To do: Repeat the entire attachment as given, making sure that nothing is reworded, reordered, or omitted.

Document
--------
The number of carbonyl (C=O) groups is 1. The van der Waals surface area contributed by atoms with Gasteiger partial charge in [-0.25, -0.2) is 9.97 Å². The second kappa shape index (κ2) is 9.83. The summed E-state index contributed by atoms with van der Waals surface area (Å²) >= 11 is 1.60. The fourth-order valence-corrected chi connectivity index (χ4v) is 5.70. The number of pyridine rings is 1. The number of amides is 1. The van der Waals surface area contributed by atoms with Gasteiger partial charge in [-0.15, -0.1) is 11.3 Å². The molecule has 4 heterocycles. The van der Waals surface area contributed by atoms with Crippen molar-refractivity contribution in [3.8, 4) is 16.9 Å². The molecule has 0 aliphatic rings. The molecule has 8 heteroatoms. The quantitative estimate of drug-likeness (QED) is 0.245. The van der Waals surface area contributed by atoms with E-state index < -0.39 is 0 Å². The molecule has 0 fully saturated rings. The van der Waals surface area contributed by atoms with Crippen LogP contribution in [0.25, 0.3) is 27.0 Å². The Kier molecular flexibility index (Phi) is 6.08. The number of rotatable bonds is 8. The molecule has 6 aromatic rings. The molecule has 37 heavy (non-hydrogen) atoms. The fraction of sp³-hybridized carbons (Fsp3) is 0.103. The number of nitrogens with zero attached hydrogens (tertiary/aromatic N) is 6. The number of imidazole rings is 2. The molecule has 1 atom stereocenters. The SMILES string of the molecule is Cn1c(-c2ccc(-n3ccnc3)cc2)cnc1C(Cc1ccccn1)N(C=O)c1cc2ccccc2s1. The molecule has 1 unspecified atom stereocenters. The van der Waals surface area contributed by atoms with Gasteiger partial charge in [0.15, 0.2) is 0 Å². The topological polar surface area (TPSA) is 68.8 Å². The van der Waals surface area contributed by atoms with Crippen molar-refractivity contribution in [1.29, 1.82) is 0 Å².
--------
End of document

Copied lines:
The number of carbonyl (C=O) groups is 1. The van der Waals surface area contributed by atoms with Gasteiger partial charge in [-0.25, -0.2) is 9.97 Å². The second kappa shape index (κ2) is 9.83. The summed E-state index contributed by atoms with van der Waals surface area (Å²) >= 11 is 1.60. The fourth-order valence-corrected chi connectivity index (χ4v) is 5.70. The number of pyridine rings is 1. The number of amides is 1. The van der Waals surface area contributed by atoms with Gasteiger partial charge in [-0.15, -0.1) is 11.3 Å². The molecule has 4 heterocycles. The van der Waals surface area contributed by atoms with Crippen molar-refractivity contribution in [3.8, 4) is 16.9 Å². The molecule has 0 aliphatic rings. The molecule has 8 heteroatoms. The quantitative estimate of drug-likeness (QED) is 0.245. The van der Waals surface area contributed by atoms with E-state index < -0.39 is 0 Å². The molecule has 0 fully saturated rings. The van der Waals surface area contributed by atoms with Crippen LogP contribution in [0.25, 0.3) is 27.0 Å². The Kier molecular flexibility index (Phi) is 6.08. The number of rotatable bonds is 8. The molecule has 6 aromatic rings. The molecule has 37 heavy (non-hydrogen) atoms. The fraction of sp³-hybridized carbons (Fsp3) is 0.103. The number of nitrogens with zero attached hydrogens (tertiary/aromatic N) is 6. The number of imidazole rings is 2. The molecule has 1 atom stereocenters. The SMILES string of the molecule is Cn1c(-c2ccc(-n3ccnc3)cc2)cnc1C(Cc1ccccn1)N(C=O)c1cc2ccccc2s1. The molecule has 1 unspecified atom stereocenters. The van der Waals surface area contributed by atoms with Gasteiger partial charge in [0.15, 0.2) is 0 Å². The topological polar surface area (TPSA) is 68.8 Å². The van der Waals surface area contributed by atoms with Crippen molar-refractivity contribution in [1.29, 1.82) is 0 Å².